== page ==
What is the summary of chapter 1 in The Betrothed?

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Don Abbondio, parish priest at Lecco, has agreed to perform the marriage ceremony of Lorenzo and Lucia, two young peasants. The day before, as he is walking home, Abbondio is stopped by two “bravoes,” or elaborately dressed, armed men. The narrator includes a lengthy discourse on the history of this...

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type of servant, including a royal prohibition on employing them. These two, who work for a local nobleman, Don Rodrigo, warn Abbondio not to marry the couple and not to reveal that the order came from Rodrigo; then they leave him. The narrator offers a large number of reasons that the less-than-courageous Abbondio could not expect help from the law.

He walks the rest of the way home, pondering how he might convince either one of the couple not to get married, but he cannot think of anything valid. At home, when his housekeeper, Perpetua, greets him, she recognizes how distressed he is. At first he refuses to say, telling her only that he has been sworn to silence, but she gives him a glass of wine and finally gets him to tell her. After revealing Rodrigo’s hand in the matter, Abbondio laments with Perpetua the improbability that anyone will believe him. They ponder their best course of action, then he leaves for his bedroom and exhorts her to keep silent.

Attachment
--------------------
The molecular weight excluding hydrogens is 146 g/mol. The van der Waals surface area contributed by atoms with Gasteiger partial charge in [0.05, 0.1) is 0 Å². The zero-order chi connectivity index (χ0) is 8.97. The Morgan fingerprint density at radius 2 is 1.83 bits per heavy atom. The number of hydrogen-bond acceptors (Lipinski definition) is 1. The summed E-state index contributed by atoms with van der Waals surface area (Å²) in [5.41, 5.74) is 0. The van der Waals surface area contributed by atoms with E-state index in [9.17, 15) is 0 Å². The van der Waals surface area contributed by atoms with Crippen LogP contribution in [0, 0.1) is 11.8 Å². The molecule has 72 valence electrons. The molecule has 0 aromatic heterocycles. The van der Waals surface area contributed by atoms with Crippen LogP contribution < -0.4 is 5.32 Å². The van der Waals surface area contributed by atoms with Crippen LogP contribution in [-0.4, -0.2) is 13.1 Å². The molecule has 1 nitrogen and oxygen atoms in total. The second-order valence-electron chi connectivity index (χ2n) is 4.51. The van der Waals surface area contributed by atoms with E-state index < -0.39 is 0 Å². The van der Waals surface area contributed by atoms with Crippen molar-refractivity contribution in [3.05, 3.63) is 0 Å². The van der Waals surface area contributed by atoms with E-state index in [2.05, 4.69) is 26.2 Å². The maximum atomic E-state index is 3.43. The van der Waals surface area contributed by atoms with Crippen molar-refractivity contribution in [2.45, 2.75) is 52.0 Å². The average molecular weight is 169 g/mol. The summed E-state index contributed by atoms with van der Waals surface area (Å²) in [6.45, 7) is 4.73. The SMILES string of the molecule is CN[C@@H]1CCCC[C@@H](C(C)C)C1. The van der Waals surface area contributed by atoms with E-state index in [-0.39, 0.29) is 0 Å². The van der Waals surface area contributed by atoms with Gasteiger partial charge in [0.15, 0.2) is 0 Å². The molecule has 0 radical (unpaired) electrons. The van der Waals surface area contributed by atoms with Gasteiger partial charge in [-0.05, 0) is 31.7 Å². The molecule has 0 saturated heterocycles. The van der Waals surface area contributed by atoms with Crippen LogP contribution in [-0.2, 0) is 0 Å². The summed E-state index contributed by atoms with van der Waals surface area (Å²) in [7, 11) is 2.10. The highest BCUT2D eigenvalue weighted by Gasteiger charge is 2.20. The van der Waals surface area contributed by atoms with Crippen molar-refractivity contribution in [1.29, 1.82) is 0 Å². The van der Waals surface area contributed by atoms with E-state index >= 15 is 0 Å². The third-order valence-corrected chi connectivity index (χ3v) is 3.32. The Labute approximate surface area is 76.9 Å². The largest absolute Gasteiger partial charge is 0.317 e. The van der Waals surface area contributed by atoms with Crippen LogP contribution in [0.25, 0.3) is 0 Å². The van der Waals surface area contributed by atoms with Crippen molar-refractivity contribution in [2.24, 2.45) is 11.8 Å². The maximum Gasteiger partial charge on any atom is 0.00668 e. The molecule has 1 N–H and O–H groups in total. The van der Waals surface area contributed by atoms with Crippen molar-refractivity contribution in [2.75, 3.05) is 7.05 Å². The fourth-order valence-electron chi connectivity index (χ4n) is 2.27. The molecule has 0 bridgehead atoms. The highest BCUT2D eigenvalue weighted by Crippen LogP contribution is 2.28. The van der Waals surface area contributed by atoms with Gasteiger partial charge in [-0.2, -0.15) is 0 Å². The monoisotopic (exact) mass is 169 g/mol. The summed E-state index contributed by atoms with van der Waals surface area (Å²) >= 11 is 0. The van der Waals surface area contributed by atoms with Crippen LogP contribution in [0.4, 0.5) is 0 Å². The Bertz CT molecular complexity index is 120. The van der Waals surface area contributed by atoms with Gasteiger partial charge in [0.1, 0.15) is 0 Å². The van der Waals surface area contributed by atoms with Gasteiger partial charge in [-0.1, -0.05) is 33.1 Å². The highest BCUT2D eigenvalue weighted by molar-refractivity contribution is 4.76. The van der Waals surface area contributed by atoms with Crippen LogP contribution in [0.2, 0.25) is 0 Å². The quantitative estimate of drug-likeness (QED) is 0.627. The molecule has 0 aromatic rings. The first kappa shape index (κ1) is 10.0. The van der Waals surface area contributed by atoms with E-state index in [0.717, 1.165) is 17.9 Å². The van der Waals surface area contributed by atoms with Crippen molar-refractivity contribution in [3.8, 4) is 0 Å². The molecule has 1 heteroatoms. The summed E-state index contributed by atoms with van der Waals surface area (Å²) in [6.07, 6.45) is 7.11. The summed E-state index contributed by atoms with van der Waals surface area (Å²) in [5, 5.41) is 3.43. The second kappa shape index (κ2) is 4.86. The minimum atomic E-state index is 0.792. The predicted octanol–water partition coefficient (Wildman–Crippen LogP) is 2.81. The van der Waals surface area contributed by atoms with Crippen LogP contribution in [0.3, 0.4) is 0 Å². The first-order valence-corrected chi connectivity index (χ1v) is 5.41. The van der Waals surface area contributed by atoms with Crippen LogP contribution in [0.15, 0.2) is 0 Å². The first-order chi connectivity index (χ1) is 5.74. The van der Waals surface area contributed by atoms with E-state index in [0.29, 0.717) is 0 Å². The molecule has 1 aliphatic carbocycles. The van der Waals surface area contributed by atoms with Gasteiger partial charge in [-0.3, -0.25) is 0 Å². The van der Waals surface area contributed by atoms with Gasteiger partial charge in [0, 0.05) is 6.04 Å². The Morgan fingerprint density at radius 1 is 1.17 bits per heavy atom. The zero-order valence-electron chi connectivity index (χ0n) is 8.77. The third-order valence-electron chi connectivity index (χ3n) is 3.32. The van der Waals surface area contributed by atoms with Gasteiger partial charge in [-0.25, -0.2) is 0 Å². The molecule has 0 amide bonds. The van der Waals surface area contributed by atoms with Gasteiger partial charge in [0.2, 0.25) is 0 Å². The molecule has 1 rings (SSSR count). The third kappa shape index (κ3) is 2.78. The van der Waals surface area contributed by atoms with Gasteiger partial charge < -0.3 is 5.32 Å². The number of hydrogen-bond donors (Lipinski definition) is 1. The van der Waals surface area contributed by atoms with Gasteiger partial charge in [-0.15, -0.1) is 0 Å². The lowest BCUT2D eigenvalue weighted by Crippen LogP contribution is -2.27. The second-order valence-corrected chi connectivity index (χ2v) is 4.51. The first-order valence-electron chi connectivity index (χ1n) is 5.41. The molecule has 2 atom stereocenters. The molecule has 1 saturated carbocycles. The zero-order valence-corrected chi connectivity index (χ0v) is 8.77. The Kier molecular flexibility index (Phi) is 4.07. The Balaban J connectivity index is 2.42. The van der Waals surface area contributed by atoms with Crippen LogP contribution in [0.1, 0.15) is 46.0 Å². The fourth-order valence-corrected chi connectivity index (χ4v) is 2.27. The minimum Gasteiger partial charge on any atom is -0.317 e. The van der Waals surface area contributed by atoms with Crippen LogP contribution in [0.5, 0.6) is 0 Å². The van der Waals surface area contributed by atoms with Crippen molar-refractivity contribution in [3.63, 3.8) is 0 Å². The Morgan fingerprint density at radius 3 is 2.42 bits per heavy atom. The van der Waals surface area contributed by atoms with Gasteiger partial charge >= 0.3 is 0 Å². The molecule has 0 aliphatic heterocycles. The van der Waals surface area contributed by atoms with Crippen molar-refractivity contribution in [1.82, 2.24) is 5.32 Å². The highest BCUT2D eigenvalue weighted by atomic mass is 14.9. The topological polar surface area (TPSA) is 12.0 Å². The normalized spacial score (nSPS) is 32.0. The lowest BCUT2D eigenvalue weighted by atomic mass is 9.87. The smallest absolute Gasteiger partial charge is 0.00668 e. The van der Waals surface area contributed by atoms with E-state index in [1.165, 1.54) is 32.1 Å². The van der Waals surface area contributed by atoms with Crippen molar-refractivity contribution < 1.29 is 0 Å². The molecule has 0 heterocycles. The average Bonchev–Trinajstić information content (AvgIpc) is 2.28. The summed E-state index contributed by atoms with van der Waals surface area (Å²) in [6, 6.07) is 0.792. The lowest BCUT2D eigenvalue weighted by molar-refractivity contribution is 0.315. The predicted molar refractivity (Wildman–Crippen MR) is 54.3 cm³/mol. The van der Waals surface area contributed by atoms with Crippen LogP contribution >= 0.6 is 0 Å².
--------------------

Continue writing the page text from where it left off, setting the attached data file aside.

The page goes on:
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Being Italy's most famous work of historical fiction, The Betrothed gives a good opportunity for a teacher to explain plot to students.  Chapter 1, that you ask about, is no exception in that it contains the exposition and the inciting incident (that some people call the conflict).  Please allow me to explain further.

In the first part of The Betrothed, we learn about Lucia and Renzo who live in a village near Lake Como, Italy.  We learn immediately why the novel is called The Betrothed because the two (Lucia and REnzo) are engaged to be married.  They want to be married in November of 1628.  Being Roman Catholic, the two lovers have contracted Father Don Abbondio to perform the ceremony. 

Unfortunately, the inciting incident happens when Father Don Abbondio is mugged by two men who give a stern warning for the priest not to perform the marriage of these two Italian lovers.  The reason is because Don Rodrigo (a prominent man in the community) forbids the union.  An important quotation that can relate to this very part is as follows:

Bullies, oppressors and all men who do violence to the rights of others are guilty not only of their own crimes, but also of the corruption they bring into the hearts of their victims.

Because the priest is afraid, he simply postpones the wedding and doesn't give a reason.  This upsets Renzo (of course), and Renzo convinces the priest to reveal the name of Don Rodrigo.  Of course, the real reason is that Don Rodrigo is also interested in Lucia and didn't want her to be married.

After chapter 1, the story continues and more interesting incidents about Lucia and Renzo and Don Rodrigo are revealed.

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